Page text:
Stormwater management in Malmö (Sweden) and Copenhagen (Denmark)

Salar Haghighatafshar, 2014.

In the light of IPCC reports as well as intensive research projects it is now clearer than ever that climate change initiated from global warming has already affected the life on earth and is expected to lead to more severe consequences in the future. Therefore it is necessary to take action plans not only to control the deteriorating trend but also to prepare to meet the present and future challenges with regards to climate change. All such actions and measures are regarded as climate adaptation plans. Scandinavian countries are amongst those which are expected to be exposed to intensive precipitation as well as sea level rising. Three strong storm events during the last 4 years have struck the Öresund region where the populated cities of Copenhagen/Denmark and Malmö/Sweden are located.

The extent of damages evaluated for the rain storm on 2nd of July 2011in Copenhagen, which corresponded to a once in a 1000 year rain event, counted up to about 1 billion Euros while critical infrastructures were damaged and the hospitals were just about evacuation. The storm Sven (5th-7th of December 2013) showed that the city of Malmö was prone to critical damages in case of severe rainfall events. During the storm the water level in the city canals of Malmö raised about 1.5 m the three year-old metro network of Malmö was only 15 cm (in water level) away from being flooded. The situation was even worse in other Swedish cities in the Öresund region. The amount of insurance compensation paid by Swedish insurance companies summed up to about 600 million Swedish kroner for the damages caused by the two consecutive storms in autumn 2013 which struck the Öresund region.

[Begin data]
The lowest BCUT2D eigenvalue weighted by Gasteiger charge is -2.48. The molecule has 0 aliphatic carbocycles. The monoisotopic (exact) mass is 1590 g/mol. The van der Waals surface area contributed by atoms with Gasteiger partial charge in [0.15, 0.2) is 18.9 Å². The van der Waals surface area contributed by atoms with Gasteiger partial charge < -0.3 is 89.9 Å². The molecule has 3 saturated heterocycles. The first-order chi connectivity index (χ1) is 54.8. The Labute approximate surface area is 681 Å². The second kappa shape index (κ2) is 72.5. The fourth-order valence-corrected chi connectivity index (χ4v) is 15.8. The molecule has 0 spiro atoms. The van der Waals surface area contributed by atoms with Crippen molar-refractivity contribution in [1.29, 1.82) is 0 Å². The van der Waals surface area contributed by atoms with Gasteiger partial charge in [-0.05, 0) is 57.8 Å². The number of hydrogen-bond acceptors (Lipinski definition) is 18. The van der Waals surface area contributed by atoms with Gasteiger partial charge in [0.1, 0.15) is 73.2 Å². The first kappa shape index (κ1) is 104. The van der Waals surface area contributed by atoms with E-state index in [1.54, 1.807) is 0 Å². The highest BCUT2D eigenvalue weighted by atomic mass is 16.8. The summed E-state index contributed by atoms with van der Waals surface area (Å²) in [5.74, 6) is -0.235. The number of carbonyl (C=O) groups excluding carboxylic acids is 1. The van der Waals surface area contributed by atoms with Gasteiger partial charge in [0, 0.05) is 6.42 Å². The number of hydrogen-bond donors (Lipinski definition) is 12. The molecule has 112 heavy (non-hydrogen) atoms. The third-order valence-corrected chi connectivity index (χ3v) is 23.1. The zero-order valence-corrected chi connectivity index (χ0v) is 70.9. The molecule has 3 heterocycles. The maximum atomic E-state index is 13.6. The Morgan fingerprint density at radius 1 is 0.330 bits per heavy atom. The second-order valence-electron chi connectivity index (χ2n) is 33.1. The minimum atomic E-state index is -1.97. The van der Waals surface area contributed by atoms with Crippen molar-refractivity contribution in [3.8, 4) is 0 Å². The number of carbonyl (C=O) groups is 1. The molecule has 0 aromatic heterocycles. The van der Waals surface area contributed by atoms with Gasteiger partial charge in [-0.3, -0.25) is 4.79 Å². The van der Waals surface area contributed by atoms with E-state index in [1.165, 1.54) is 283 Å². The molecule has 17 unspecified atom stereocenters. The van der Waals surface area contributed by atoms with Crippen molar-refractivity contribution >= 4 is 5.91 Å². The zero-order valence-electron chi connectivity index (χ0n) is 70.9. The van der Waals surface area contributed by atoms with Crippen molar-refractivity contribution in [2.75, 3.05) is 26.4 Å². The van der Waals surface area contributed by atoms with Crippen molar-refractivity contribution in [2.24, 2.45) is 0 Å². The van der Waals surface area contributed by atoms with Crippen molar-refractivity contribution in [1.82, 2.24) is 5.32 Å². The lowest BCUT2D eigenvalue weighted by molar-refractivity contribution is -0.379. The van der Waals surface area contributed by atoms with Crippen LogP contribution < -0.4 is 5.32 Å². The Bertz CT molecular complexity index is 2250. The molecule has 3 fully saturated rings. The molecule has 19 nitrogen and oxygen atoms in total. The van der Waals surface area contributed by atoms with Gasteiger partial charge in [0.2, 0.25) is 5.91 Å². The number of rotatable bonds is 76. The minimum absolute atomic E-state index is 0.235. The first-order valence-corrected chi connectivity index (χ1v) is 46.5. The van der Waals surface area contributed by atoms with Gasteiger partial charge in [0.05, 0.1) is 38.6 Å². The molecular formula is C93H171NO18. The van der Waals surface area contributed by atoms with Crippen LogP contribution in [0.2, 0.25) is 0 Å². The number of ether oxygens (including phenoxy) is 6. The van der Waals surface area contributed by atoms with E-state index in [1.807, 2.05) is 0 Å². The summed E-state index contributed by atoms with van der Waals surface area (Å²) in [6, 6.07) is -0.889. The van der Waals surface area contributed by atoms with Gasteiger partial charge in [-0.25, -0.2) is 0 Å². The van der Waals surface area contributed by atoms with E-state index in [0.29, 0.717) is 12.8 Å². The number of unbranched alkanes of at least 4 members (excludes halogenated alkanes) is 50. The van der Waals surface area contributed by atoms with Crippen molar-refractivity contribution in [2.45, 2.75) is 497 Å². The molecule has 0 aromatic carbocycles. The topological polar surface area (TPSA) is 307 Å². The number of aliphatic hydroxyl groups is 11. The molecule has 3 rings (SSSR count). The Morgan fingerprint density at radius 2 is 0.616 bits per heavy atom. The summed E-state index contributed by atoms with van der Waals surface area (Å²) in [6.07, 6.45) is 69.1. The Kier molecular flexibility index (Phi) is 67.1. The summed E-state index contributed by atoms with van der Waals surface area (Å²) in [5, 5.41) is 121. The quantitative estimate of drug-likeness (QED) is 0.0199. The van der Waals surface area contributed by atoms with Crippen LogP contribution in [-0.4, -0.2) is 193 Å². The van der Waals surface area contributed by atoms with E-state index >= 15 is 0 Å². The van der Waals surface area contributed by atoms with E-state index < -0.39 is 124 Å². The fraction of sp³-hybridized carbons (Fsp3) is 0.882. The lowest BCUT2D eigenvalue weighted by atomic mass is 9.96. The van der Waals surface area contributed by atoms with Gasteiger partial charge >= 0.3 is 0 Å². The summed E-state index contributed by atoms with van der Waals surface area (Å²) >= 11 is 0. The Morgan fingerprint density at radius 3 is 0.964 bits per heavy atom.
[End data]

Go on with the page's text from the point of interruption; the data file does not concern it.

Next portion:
The severity of the situation concerning climate change in the Öresund region caused us to take a closer look into the current status of measures with focus on the measures and projects for management of storm water in two populated cities of the region, i.e. Copenhagen and Malmö. This study, financially supported by Sweden Water Research, presents a comparative approach towards the differences, similarities as well as the perspectives of storm water management on two sides of the Öresund Bridge.

Read the complete report here